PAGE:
Small Talk Archive: May 2015

Seeing Double: Dining in a Manor

Miniature dining room furniture

Like the rest of Twin Manors, the dining room took inspiration from 18th century homes: Wilton-on-the-James (c. 1753 in Virginia) and Wentworth-Gardner House (c. 1760 in Portsmouth, New Hampshire). The paneling on the back wall contains approximately 250 pieces of wood. Look closely and you can see the hidden doorway leading to the pantry in the back hallway on the left wall.

Not to be outdone for the holidays, Twin Manors has historically accurate Christmas decorations. Every holiday season the T/m staff decks the manor’s halls with swags and fruit arrangements (well, not real fruit… that wouldn’t be great for the art). The dining room chandelier is replaced with a Christmas chandelier and a festive bonbon centerpiece adorns the table along with a Williamsburg pineapple centerpiece.

In Pursuit of Fun

trivial pursuit

Inspired by the popular board game, the Betty Brinn Children’s Museum partnered with Hasbro, Inc. to create Trivial Pursuit®: A 50-State Adventure. The interactive exhibit highlights unique facts about the states. Did you know that Trivial Pursuit originated from a Scrabble night gone wrong. Facing a game with missing pieces, two members of The Canadian Press set about creating their own board game. Two years after its release, the game had sold more than 20 million copies, establishing itself as a household name.

On view now at the Strong Museum of Play, exhibit visitors find their way through a series of games, puzzles, and trivia questions similar to those found in the traditional game. You can dress like a pioneer and climb into a covered wagon in Nebraska, or play a pinball game of baseball in Boston’s Fenway Park. There’s even a display that lets you change a tire in the Indianapolis 500 – minus the pressure of a ticking course clock and screaming fans, of course.

Photo: Trivial Pursuit Cards. Dirk1981, Wikimedia Commons.

A Pistol from the (Past) Future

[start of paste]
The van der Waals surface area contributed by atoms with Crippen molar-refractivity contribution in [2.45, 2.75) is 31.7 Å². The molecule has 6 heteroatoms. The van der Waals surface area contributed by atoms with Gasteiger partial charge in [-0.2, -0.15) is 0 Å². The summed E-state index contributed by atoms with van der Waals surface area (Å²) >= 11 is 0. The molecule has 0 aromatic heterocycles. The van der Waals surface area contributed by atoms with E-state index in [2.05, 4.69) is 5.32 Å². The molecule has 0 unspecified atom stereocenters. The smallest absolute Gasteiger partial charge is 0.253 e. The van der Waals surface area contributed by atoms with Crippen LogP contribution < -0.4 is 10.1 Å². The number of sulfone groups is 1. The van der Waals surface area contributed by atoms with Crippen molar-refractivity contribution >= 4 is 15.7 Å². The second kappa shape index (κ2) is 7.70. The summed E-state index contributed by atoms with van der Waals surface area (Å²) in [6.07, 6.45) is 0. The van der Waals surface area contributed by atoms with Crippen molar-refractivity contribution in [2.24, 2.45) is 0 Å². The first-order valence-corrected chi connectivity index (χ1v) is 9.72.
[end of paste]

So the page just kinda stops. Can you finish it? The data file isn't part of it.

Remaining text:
Buck Rogers Space Pistol

In 1928, the world was introduced to Buck Rogers, a World War I hero who spent 500 years in a suspended state after exposure to radioactive gas. Rogers awoke as a full-fledged superhero equipped with a futuristic weapon. As his popularity grew, Rogers’s adventures were chronicled in comic books and a radio show.

First sold in 1934, the Buck Rogers XZ-31Rocket Pistol by Daisy Manufacturing Company was one of the first “space guns” ever produced. Its futuristic shape and distinctive lines made it the grandfather of rayguns. The gun had a distinctive “zap” sound and retailed for 50 cents. When it was first offered in Macy’s Department Store, over 2,000 people stood in line to get one!

Seeing Double: Furnishings Fit for a Georgian Colonial

Bill Robertson miniature woodworking

William R. Robertson furnished Twin Manors with historically accurate, 1:12 scale period furniture, accessories, and textiles produced by over 100 craftspeople, including some of his miniature artist friends and even his mother! At less than a foot tall, the master bedroom contains every eighteenth-century luxury (or at least what they considered luxury) imaginable: an embroidered bed canopy and spread, a brass bed warmer, and hand-worked rugs. All the textiles are either original designs by contemporary American artists inspired by historical pieces, or copies of objects in museum collections.

The center hallway combines elements from Tulip Hill (c. 1756 in Maryland) and The Lindens (c. 1754 in Danvers, Massachusetts). The stairway is composed of more than 1,000 pieces and the railing cap alone took 50 hours to make. The hand-painted wallpaper depicts 18th century houses. Heather Stewart Diaz spent more than a year on the watercolor scenes. The landing holds a tall case clock and the corner cupboard in the entryway holds a matched set of Imari bowls made especially for the house. No corner was left untouched!

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